An easy way to reduce antibiotics
Elizabeth Leis Newman
Blame Chicago's cold weather, or the questionable cleaning practices of my gym, but this month I've had the immune system of a toddler. It is tempting to run to my internist and beg for an antibiotic to stem what could be a sinus infection, but is more likely, much like the polar vortex, a cold that won't go away.
I was reminded of the need to hold back by a new study in JAMA Internal Medicine that reminds us that nearly half the antibiotic prescriptions given for respiratory infections are incorrect, as the majority of the diseases in question are viruses. An antibiotic given to someone with a virus doesn't make the person feel better, except possibly emotionally, but it does put him or her at risk for antibiotic-resistant illnesses such as C. diff.
Researchers have come up with a way to empower physicians to stop prescribing medications, which could save more than $70 million in drug costs. It's having them sign a commitment letter, and post it in the office, which researchers found lowered inappropriate prescriptions by 10 percentage points. The control group, on the other hand, saw their level of inappropriate prescription of antibiotics rise from 43.5% to 52.7%. If you cannot convince your emergency room hospital partners to look into this, you can consider it for your skilled nursing facility and the physicians who practice there.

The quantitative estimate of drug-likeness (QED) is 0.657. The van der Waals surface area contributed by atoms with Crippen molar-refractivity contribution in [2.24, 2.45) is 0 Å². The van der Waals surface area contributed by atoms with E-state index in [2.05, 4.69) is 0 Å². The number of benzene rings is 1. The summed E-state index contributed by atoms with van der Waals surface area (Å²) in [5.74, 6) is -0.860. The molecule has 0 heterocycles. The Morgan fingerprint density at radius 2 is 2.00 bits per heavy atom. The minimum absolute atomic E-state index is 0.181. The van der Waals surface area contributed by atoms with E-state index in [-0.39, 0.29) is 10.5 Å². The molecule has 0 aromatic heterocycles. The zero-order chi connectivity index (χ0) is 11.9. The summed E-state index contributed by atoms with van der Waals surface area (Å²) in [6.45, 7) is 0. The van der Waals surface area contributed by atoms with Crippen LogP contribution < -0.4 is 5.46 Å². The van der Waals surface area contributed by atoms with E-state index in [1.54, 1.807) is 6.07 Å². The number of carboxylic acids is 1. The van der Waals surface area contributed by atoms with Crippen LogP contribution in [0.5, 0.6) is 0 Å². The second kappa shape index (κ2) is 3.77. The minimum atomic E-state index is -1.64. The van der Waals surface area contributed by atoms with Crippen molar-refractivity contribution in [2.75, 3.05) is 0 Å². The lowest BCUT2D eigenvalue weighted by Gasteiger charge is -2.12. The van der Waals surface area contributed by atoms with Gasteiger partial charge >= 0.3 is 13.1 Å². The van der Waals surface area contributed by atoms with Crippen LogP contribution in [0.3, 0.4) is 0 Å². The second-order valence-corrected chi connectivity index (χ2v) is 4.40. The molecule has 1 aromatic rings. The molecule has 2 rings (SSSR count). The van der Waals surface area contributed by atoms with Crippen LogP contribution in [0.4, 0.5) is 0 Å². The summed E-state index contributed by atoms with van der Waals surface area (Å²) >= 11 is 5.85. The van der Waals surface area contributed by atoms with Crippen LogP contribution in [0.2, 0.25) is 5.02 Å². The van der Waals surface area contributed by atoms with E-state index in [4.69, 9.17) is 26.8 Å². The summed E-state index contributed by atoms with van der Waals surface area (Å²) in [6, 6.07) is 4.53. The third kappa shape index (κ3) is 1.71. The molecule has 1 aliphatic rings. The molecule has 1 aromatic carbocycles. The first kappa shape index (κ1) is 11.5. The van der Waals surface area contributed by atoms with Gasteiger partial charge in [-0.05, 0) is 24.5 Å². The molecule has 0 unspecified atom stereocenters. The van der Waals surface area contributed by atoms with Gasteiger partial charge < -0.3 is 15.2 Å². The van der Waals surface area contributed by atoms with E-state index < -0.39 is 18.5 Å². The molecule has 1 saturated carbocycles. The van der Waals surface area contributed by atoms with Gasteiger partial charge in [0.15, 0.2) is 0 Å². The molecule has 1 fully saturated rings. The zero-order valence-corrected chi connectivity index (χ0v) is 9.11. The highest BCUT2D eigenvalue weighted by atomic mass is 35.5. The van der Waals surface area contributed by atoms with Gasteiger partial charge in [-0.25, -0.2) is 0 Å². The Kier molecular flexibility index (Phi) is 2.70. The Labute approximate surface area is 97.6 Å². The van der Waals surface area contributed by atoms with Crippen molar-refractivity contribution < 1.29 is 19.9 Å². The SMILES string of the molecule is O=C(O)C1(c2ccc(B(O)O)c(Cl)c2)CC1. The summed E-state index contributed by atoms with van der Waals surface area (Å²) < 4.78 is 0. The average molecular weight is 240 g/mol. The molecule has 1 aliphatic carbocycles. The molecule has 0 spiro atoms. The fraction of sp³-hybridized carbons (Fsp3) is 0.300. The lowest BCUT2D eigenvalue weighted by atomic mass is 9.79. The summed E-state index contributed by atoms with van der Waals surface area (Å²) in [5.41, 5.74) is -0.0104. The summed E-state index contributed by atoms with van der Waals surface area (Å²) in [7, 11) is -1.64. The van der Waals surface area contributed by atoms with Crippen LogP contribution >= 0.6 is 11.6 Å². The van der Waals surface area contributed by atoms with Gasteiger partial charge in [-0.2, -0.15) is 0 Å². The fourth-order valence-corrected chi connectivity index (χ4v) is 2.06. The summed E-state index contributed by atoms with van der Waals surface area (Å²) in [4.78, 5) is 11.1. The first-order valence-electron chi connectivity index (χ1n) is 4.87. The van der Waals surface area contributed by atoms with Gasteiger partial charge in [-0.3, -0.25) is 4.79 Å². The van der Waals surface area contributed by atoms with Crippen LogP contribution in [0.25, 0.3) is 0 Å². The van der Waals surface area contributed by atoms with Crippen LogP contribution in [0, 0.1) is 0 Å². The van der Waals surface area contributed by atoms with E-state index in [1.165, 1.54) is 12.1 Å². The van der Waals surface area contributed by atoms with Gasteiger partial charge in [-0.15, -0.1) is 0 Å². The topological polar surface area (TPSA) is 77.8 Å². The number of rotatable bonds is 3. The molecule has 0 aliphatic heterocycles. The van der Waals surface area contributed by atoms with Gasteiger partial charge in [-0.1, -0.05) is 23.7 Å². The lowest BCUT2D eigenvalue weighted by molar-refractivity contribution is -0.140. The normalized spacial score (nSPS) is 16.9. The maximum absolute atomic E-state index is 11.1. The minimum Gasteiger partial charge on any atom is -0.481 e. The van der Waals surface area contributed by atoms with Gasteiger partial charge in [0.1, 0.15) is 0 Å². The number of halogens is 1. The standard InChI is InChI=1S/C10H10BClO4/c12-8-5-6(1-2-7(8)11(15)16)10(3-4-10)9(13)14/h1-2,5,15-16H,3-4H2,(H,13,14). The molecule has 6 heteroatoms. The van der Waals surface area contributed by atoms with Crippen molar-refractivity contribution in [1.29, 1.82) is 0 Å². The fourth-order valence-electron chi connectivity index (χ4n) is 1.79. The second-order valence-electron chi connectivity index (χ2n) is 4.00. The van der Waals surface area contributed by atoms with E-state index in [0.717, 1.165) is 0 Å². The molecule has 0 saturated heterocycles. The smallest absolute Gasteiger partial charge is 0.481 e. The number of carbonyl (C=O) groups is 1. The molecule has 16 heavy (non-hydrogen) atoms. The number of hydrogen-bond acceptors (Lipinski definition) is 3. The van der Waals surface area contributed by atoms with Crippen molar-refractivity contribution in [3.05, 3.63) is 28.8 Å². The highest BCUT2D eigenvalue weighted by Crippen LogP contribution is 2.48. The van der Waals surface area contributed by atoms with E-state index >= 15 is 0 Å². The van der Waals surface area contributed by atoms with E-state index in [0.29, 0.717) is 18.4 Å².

"This intervention is a unique addition to interventions that have decreased inappropriate antibiotic prescribing for respiratory infections. Most other interventions have been focused on reminders or education and this is a novel, low-cost approach," said Jeffrey A. Linder, of Brigham and Women's Hospital and Harvard Medical School.
The JAMA results come on the heels of researchers recommending that nursing homes change their definition of fever. Essentially, everyone assumes that 98.6 degrees is standard, but the researchers recommend documenting what is “normal” for the resident in an effort to reduce antibiotic prescriptions. That's one of those stories that I know many readers looked at and rolled their eyes, thinking, “Ain't nobody got time for that.” But in many cases, the resident's “normal temperature” was lower than the standard, which means a resident who is clocking in with a mild 99.5 may be in more trouble than believed.
Both of these initiatives require discussion among administrators and nurses, and they take time. But the results may increase quality of care for residents, or possibly even halt a fatal outcome.
Elizabeth Newman is the Senior Editor at McKnight's.